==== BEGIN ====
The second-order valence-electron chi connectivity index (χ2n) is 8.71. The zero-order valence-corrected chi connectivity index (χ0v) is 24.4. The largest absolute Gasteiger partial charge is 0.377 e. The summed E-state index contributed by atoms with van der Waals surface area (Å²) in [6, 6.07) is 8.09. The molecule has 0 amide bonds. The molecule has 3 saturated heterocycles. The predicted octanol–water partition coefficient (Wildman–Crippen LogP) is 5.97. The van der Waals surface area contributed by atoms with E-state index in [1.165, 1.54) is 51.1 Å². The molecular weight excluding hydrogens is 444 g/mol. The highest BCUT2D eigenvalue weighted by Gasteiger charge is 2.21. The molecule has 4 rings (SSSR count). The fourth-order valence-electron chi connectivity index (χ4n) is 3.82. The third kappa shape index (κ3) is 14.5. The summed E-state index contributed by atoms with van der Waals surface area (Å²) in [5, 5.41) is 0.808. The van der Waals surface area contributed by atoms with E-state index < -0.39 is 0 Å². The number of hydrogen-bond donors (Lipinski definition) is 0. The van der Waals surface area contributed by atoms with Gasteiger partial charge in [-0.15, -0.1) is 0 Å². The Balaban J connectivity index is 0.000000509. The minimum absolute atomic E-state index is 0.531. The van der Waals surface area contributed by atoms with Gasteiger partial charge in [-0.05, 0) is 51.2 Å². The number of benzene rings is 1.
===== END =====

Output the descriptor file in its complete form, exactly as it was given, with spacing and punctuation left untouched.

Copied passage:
The second-order valence-electron chi connectivity index (χ2n) is 8.71. The zero-order valence-corrected chi connectivity index (χ0v) is 24.4. The largest absolute Gasteiger partial charge is 0.377 e. The summed E-state index contributed by atoms with van der Waals surface area (Å²) in [6, 6.07) is 8.09. The molecule has 0 amide bonds. The molecule has 3 saturated heterocycles. The predicted octanol–water partition coefficient (Wildman–Crippen LogP) is 5.97. The van der Waals surface area contributed by atoms with E-state index in [1.165, 1.54) is 51.1 Å². The molecular weight excluding hydrogens is 444 g/mol. The highest BCUT2D eigenvalue weighted by Gasteiger charge is 2.21. The molecule has 4 rings (SSSR count). The fourth-order valence-electron chi connectivity index (χ4n) is 3.82. The third kappa shape index (κ3) is 14.5. The summed E-state index contributed by atoms with van der Waals surface area (Å²) in [5, 5.41) is 0.808. The van der Waals surface area contributed by atoms with E-state index < -0.39 is 0 Å². The number of hydrogen-bond donors (Lipinski definition) is 0. The van der Waals surface area contributed by atoms with Gasteiger partial charge in [-0.15, -0.1) is 0 Å². The Balaban J connectivity index is 0.000000509. The minimum absolute atomic E-state index is 0.531. The van der Waals surface area contributed by atoms with Gasteiger partial charge in [-0.05, 0) is 51.2 Å². The number of benzene rings is 1.